In addition to the provider’s name serialized as a UTF16 string (including last ‘\0’ wide character), the EventId field is the key used to identify an event.

After these details, you will find a 4 bytes value corresponding to the number of fields in the event payload. As already mentioned, this value is always 0 so my code is skipping the rest of the metadata block payload.

The Event “object”

And at last, here comes the time to parse Event “object” payload! The MetadataId field of the EventBlobHeader is used to find the provider’s name and event id:

So, the rest of the function reads the payload based on the expected event id:

The format of each event payload is usually given by the Microsoft documentation. If not, you should look into the file where the payload of ALL events are defined. For example, the AllocationTick event payload provides the name of the last allocated type to reach the 100 KB threshold (read this blog post for more details about how to use this event):

Based on this fields definition, the EventParser::OnAllocationTick function is reading each field after the other thanks to the ReadWord, ReadDWord, ReadLong and ReadWString :

The bitness of the monitored application is important when “pointers” need to be read from the payload: use ReadDWord for 32-bit and ReadLong for 64-bit:

And if you don’t need the rest of the payload, SkipBytes is your friend:

I had some issues when dealing with the ExceptionThrown event payload:

In case of an empty message, the field itself was not even there! Not even 0 for a ‘\0’ wide character… In fact, there is a bug in the serialization code that skips the field in that case. This has been fixed in .NET 6 by storing “NULL” as the serialized string: I would have preferred ‘\0’ but it seems to be compatible with the ETW implementation.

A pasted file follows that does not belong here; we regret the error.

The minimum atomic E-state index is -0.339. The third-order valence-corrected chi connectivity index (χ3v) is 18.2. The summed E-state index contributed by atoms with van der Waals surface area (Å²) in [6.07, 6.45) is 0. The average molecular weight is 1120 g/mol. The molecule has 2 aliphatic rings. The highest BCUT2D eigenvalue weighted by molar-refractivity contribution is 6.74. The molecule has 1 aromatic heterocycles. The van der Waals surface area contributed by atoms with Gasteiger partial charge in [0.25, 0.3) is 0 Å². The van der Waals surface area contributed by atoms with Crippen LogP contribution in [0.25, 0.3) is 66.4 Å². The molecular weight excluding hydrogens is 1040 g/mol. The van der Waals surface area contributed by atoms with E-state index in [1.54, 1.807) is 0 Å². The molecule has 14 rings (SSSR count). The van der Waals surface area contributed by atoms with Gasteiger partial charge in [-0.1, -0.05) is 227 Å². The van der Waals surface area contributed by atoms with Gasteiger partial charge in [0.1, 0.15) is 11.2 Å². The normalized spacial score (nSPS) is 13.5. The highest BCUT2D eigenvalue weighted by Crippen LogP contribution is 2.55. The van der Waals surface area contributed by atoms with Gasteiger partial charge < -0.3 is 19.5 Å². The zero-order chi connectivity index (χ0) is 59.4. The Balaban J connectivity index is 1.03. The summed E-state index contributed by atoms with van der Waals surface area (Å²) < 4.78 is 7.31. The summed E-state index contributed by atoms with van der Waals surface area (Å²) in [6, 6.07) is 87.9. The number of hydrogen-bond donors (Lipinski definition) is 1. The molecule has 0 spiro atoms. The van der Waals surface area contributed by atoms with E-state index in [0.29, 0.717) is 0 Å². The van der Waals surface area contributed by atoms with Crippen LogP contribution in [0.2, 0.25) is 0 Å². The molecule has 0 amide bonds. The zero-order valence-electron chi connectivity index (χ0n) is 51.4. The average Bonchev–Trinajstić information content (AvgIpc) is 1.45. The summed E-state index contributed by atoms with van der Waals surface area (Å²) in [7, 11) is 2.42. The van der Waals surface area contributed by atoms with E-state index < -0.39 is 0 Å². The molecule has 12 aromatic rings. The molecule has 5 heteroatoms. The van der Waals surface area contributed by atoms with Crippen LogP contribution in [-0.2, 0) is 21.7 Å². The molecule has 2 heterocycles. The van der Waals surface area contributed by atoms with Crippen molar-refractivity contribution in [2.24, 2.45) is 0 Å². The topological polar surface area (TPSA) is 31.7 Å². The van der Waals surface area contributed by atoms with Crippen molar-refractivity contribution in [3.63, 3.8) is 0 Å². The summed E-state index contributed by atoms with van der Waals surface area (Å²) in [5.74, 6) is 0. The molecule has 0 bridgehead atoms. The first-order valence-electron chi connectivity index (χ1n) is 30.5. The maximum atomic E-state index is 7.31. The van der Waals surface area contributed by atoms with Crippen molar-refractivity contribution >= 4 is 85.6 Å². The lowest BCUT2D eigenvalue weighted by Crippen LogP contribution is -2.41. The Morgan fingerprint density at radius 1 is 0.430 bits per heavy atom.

To support .NET Core 3+ and .NET 5, my code is comparing the size of the remaining of the payload after reading the exception type with the expected size of the 4 remaining fields after the exception message. If it is greater then it means that there is a string for the message. If not, I know that the message is empty:

The SequencePointBlock “object”

The last “object” type is the sequence point block that contains the following fields:

In addition to these fields, it also implicitly tells you that new stack “object” will be received (with stack id restarting from 1) to match next Event “objects”. For example, the following trace shows how a sequence point block resets the stacks by restarting at 1:

So, the stacks you might have cached based on the already received stack “objects” should now be invalidated like what I’m doing in SequencePointParser::OnParse:

You now have all the elements you need to listen to CLR events on Windows and Linux for .NET Core 3+ and .NET 5+. If you are still running applications with .NET Framework, you will need to use ETW but this is another story.


  • Episode 1Digging into the CLR Diagnostics IPC Protocol in C#
  • Episode 2.NET Diagnostic IPC protocol: the C++ way
  • Episode 3 CLR events: go for the nettrace file format!
  • Episode 4 Parsing the “nettrace” steam
  • Episode 5 Reading “object” in memory — starting with stacks
  • Source code for the C++ implementation of CLR events listener
  • Diagnostics IPC protocol documentation